This was originally posted on the AWEARNESS blog.
Jane Addams was the first American woman to win a Nobel Prize - the Peace Prize in 1931. Since 2007, Illinois has marked her receiving the Nobel Peace Prize with a statewide holiday (although no school is canceled and people still have to go to work).
I actually like holidays where kids have to be in school, and it's not just because I want to get my daughter out of the house so I can go to work. Rather, I would hope that on Jane Addams Day (December 10th of each year), students are taught about the many amazing things she did in Chicago that still impact lives across the world.
Addams not only transformed the field of social work, she was also a founder and the first president of the Women's International League for Peace and Freedom, a founder of the American Civil Liberties Union (ACLU), a founder of the National Association for the Advancement of Colored People (NAACP) and she campaigned against World War I.
Addams didn't do her work alone. Far from it, as she was a resident of Chicago's Hull House:
The residents of Hull-House formed an impressive group, including Jane Addams, Ellen Gates Starr, Florence Kelley, Dr. Alice Hamilton, Julia Lathrop, Sophonisba Breckinridge, and Grace and Edith Abbott. From their experiences in the Hull-House neighborhood, the Hull-House residents and their supporters forged a powerful reform movement. Among the projects that they helped launch were the Immigrants' Protective League, the Juvenile Protective Association, the first juvenile court in the nation, and a Juvenile Psychopathic Clinic (later called the Institute for Juvenile Research). Through their efforts, the Illinois Legislature enacted protective legislation for women and children in 1893. With the creation of the Federal Children's Bureau in 1912 and the passage of a federal child labor law in 1916, the Hull-House reformers saw their efforts expanded to the national level.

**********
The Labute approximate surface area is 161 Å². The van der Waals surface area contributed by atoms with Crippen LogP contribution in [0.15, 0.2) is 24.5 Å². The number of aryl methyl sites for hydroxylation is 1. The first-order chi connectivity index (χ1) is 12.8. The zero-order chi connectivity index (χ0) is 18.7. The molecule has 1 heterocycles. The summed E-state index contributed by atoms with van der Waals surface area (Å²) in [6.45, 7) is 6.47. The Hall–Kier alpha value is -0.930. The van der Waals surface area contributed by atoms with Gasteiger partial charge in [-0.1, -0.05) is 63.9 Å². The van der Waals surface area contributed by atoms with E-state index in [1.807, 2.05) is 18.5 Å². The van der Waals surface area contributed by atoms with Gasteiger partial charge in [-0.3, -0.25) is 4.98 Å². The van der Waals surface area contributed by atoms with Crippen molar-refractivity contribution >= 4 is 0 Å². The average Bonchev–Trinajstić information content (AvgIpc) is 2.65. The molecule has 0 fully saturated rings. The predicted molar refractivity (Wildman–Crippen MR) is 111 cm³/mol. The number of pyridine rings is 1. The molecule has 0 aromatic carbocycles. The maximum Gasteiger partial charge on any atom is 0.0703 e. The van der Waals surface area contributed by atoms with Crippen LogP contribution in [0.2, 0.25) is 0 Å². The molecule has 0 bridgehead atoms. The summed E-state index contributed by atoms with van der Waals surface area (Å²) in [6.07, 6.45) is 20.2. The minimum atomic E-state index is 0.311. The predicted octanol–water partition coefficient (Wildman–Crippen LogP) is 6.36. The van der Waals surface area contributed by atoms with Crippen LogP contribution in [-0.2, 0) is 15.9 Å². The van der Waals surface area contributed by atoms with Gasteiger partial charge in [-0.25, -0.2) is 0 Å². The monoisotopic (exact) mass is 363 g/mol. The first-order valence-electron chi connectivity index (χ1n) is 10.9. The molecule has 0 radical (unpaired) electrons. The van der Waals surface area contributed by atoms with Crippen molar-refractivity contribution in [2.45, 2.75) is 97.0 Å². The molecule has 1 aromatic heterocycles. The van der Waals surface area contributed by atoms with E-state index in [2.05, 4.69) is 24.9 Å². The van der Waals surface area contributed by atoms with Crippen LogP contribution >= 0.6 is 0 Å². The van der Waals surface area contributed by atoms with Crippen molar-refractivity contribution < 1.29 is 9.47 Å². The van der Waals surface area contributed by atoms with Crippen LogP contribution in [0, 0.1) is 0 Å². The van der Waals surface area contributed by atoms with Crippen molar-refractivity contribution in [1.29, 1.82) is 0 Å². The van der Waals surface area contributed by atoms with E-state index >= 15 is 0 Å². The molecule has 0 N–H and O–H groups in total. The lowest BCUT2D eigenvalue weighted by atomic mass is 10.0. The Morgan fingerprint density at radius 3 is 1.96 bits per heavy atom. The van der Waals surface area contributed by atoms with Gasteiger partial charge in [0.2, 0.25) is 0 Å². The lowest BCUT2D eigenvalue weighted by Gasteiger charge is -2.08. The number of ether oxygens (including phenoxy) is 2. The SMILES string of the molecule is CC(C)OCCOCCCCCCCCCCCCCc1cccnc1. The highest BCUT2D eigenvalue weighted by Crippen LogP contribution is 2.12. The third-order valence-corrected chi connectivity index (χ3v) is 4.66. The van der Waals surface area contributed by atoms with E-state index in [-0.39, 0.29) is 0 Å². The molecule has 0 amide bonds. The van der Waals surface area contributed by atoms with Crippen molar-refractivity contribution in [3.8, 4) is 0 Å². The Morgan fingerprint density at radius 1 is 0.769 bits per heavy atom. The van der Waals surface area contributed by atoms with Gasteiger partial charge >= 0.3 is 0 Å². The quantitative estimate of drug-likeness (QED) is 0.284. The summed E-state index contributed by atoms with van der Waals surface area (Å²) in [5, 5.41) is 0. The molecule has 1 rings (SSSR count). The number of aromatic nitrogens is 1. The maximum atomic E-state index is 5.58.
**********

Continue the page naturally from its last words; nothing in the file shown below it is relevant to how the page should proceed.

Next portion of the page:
Many organizations schedule events to mark the occasion of Jane Addams Day. On Tuesday I attended a portrayal of Addams performed by Annette M. Baldwin. I'm a women's history geek, so I really enjoyed it. Baldwin not only told Addams' story as Addams, but took questions (including one from a man who had met Addams) and showed a biographical slide show - with real slides, old school style. She travels around the country doing her shows, so do catch her if she shows up in your town.
Jane Addams was an amazing woman and continues to be a role model for us all, so whether you live in Illinois or not, take some time out to celebrate her life today. Happy Jane Addams Day!